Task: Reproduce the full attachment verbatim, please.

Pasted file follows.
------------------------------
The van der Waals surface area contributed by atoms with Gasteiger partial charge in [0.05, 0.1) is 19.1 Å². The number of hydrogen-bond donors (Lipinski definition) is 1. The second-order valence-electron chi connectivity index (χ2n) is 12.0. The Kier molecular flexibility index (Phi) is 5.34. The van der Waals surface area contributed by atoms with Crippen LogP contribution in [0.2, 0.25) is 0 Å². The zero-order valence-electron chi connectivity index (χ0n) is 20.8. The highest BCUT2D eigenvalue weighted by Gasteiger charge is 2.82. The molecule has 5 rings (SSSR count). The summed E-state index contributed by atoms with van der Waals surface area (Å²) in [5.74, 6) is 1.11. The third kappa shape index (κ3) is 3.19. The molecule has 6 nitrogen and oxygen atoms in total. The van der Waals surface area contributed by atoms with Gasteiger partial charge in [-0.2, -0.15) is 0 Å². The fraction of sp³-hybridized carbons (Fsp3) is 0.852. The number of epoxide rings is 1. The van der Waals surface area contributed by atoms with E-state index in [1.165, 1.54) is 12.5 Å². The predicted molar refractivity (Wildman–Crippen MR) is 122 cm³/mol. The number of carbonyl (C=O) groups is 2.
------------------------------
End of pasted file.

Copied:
The van der Waals surface area contributed by atoms with Gasteiger partial charge in [0.05, 0.1) is 19.1 Å². The number of hydrogen-bond donors (Lipinski definition) is 1. The second-order valence-electron chi connectivity index (χ2n) is 12.0. The Kier molecular flexibility index (Phi) is 5.34. The van der Waals surface area contributed by atoms with Crippen LogP contribution in [0.2, 0.25) is 0 Å². The zero-order valence-electron chi connectivity index (χ0n) is 20.8. The highest BCUT2D eigenvalue weighted by Gasteiger charge is 2.82. The molecule has 5 rings (SSSR count). The summed E-state index contributed by atoms with van der Waals surface area (Å²) in [5.74, 6) is 1.11. The third kappa shape index (κ3) is 3.19. The molecule has 6 nitrogen and oxygen atoms in total. The van der Waals surface area contributed by atoms with Gasteiger partial charge in [-0.2, -0.15) is 0 Å². The fraction of sp³-hybridized carbons (Fsp3) is 0.852. The number of epoxide rings is 1. The van der Waals surface area contributed by atoms with E-state index in [1.165, 1.54) is 12.5 Å². The predicted molar refractivity (Wildman–Crippen MR) is 122 cm³/mol. The number of carbonyl (C=O) groups is 2.